The 1959 Cadillac Eldorado
The 1959 Cadillac: Its Historical Significance

The 1959 Cadillac: Its Historical Significance

"The Most Extravagant Production Car of All Time"

     The late fifties was an extraordinary epoch in history. America was going through many powerful, fundamental changes in rapid succession. From the despair and desperation of the depression, the country was thrust into the terror and ferocity of World War II. America's might brought victory, and from there society's emotional roller coaster ride accelerated to dizzying new heights in the fifties.

     America was the unquestioned leader of the world: economically, militarily, and technologically. Heads were spinning as new ideas, new products, and new life styles constantly came forth. Even the sky was no longer the limit, as we prepared to enter the Space Age.

     Proliferation of television, jets, rockets, atomic bombs, and Rock n Roll all came within a decade. Where would it end? What was next?

     In this electrifying time, the automobile became a central possession of modern life. Cars were no longer just transportation, they showcased a growing attention to style. Nowhere was the lavishness and unrestrained feeling of the time better brought to form than in the 1959 Cadillac.

     Cadillac was "The Standard of the World". From its beginning, Cadillac led the world's motorcar manufacturers in successfully bringing out the most important design innovations (see Cadillac Innovations & Milestones). Cadillac was the first with precision machining of parts, the first with interchangeability of parts, the pioneer in multi-cylinder development, the first with electrical and starting systems, the first with synchromesh transmissions, and the first with modern chrome plating, to name just a few. The post-war years saw Cadillac further its technological lead with the most advanced automatic transmissions, used by Rolls-Royce, and the most powerful OHV V-8, in its debut year winning three of the top dozen places at Lemans. The world also looked to Cadillac for the luxury options of the future, such as cruise control, and automatic air conditioning.

     Cadillac's most visible lead, however, was in styling. Cadillac was the first to set up a styling and design studio, and continued to create the major trends. In the fifties, Cadillac had already introduced wrap-around windshields, the dropped door line (the "belted" look that lasted more than a decade), forged aluminum wheels, fabric covered tops, quad headlights, and, of course, fins.

     Fins are the most notorious styling trend of all times. Fins influenced automobile manufacturers throughout the world for more than a decade and a half. Cadillac's fins were timidly copied by Mercedes-Benz and other luxury car makers. The fin styling theme spread to a host of industries in addition to the automobile - even conservative Chris Craft boats had a half dozen high finned models. Cadillac was the first with fins, starting with the 1948 models. Cadillac was the most extravagant with fins, the 1959 Cadillac being king.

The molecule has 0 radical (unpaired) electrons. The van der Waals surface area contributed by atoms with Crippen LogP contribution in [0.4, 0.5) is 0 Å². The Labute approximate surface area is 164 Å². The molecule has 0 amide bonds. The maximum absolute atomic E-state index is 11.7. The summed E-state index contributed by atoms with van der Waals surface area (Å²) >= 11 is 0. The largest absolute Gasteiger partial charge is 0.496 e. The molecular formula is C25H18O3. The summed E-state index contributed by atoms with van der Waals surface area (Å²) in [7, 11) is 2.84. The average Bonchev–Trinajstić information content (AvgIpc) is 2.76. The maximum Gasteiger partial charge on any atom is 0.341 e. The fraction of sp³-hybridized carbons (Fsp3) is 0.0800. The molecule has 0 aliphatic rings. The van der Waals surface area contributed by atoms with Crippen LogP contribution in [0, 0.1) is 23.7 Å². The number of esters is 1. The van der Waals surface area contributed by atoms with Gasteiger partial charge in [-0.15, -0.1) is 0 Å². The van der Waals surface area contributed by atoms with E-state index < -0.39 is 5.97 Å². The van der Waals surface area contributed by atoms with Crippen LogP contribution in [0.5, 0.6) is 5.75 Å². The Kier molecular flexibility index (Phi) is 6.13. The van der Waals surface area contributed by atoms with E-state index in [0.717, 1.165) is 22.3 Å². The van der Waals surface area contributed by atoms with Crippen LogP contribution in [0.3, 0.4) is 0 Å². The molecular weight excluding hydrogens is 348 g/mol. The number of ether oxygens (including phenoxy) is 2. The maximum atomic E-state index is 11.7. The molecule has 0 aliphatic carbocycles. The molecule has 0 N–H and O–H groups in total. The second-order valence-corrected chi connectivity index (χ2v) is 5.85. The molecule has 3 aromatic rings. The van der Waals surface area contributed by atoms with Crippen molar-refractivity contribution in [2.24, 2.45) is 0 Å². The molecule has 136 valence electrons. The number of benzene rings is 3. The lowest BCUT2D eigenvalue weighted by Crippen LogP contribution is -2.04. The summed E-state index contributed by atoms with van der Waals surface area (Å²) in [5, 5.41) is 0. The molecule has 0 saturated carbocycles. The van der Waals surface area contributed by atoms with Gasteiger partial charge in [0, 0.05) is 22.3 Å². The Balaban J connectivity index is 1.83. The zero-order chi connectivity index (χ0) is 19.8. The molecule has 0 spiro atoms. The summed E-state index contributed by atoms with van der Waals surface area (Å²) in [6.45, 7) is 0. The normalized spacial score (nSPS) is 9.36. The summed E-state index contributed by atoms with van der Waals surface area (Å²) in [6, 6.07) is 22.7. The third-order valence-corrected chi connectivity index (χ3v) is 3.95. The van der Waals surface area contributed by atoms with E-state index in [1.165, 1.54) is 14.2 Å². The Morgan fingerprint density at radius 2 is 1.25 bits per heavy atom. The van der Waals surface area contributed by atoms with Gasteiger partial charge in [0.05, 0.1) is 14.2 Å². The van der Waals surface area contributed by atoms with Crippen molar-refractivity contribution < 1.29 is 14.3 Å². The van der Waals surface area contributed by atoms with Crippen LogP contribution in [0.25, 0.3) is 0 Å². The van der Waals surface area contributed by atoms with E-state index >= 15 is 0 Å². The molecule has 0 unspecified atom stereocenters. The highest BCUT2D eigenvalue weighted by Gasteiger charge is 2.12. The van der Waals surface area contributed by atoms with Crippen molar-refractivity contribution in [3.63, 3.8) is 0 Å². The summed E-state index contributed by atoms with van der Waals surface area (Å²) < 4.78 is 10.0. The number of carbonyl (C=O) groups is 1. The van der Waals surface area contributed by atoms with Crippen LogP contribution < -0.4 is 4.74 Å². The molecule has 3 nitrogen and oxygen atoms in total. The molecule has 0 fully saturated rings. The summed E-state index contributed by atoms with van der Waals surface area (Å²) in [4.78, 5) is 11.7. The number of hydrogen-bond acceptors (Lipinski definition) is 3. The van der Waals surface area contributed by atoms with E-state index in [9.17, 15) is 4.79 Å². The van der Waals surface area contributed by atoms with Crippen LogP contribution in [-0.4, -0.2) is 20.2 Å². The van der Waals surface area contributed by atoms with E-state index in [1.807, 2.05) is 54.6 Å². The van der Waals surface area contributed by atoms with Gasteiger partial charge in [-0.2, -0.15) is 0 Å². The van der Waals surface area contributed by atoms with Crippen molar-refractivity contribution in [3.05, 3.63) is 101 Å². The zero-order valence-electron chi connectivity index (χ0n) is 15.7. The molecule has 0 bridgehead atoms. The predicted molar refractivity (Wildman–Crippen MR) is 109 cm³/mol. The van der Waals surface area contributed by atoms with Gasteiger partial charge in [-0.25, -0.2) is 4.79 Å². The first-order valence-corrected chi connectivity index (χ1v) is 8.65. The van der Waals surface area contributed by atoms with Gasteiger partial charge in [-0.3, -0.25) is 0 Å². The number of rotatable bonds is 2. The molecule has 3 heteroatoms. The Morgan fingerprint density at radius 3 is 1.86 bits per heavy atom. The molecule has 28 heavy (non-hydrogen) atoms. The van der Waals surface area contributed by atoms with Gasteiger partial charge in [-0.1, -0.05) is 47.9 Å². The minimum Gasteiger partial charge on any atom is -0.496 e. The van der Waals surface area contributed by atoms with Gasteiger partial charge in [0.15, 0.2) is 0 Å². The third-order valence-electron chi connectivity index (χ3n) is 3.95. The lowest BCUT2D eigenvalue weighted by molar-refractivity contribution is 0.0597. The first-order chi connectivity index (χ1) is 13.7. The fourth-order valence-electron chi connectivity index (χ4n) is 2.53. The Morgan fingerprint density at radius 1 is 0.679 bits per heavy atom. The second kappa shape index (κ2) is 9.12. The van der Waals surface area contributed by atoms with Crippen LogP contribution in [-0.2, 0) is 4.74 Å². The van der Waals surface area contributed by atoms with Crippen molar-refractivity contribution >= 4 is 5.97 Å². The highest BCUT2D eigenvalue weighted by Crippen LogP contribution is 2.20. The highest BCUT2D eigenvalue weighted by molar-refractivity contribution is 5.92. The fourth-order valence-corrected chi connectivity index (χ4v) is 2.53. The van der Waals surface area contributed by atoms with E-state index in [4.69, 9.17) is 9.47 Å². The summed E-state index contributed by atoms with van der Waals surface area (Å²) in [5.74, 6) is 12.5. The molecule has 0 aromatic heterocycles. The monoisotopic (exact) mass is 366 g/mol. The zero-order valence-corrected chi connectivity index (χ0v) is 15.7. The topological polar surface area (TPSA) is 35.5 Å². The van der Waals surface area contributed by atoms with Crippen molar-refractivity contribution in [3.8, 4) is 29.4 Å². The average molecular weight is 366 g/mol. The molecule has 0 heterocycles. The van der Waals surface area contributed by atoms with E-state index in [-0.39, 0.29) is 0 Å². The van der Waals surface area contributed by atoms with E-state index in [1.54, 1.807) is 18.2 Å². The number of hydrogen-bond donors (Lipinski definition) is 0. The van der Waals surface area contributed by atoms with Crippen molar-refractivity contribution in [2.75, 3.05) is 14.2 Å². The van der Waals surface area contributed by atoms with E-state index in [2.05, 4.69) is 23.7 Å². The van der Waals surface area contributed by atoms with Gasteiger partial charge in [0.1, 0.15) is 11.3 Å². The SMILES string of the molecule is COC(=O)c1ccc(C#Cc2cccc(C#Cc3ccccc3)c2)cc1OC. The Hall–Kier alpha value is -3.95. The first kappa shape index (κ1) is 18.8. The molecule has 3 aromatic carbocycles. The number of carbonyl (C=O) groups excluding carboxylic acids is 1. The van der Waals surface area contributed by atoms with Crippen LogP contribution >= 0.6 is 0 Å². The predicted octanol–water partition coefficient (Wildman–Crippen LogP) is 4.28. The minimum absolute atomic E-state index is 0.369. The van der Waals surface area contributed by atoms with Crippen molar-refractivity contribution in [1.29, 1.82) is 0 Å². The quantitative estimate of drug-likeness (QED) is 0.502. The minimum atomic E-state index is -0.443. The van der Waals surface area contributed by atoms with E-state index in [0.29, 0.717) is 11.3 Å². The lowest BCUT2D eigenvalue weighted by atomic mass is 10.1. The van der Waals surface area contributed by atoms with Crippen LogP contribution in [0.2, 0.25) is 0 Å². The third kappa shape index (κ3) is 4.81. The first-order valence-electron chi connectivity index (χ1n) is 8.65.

1959 Cadillacs are already the most publicized American luxury car of all, with the Eldorado being the most desirable. Many indicators suggest that 1959 Cadillacs will become the most notable post-war American car among collectors. For example, no other make and year car has received so many WANTED ads year after year in Hemmings Motor News, the "bible" for collector cars.

     Public popularization of 1959 Cadillacs also has been steadily growing, to the extent that virtually every newsstand in America has a magazine featuring a 1959 Cadillac in an article or ad. The motoring press is beginning to perceive the historical significance of 1959 Cadillacs. Just one example is Motor Trend's recent issue detailing the first 100 years of the automobile. In choosing four models to feature from of all the cars ever produced; the only post-war car Motor Trend selected was the 1959 Cadillac Eldorado. What did Life magazine chose for the cover car for their special issue on the first hundred years of the automobile? Again, the 1959 Cadillac Eldorado.

     Check out "The Gagnon Murder Car" to see the lowest mileage 1959 Cadillac in existence, or check "Eldorado -- The Crown Jewel" to learn more about the most prized models of the 1959 Cadillac.

Click For A Larger View The 1959 Cadillac was chosen as the cover car for Life Magazine's issue on the first hundred years of the automobile. (Click photo for larger view)
Click For A Larger View The amount of 1959 Cadillac memorabilia is evidence of the stature it has attained. What other car has calculators and telephones made in its image? (Click photo for larger view)
Click For A Larger View "Fins" were the most pervasive styling trend in history. Even boats copied the fins Cadillac introduced, as seen in this 1958 Chris Craft catalog found in the trunk of the Gagnon Murder Car. (Click photo for larger view)
Click For A Larger View Fins reached their grandest form in the 1959 Cadillac, and were displayed prominently in Cadillac's magazine advertising. (Click photo for larger view)
Click For A Larger View The first set of stamps paying tribute to the automobile featured two 1959 Cadillac tail fin profiles. (Click photo for larger view)

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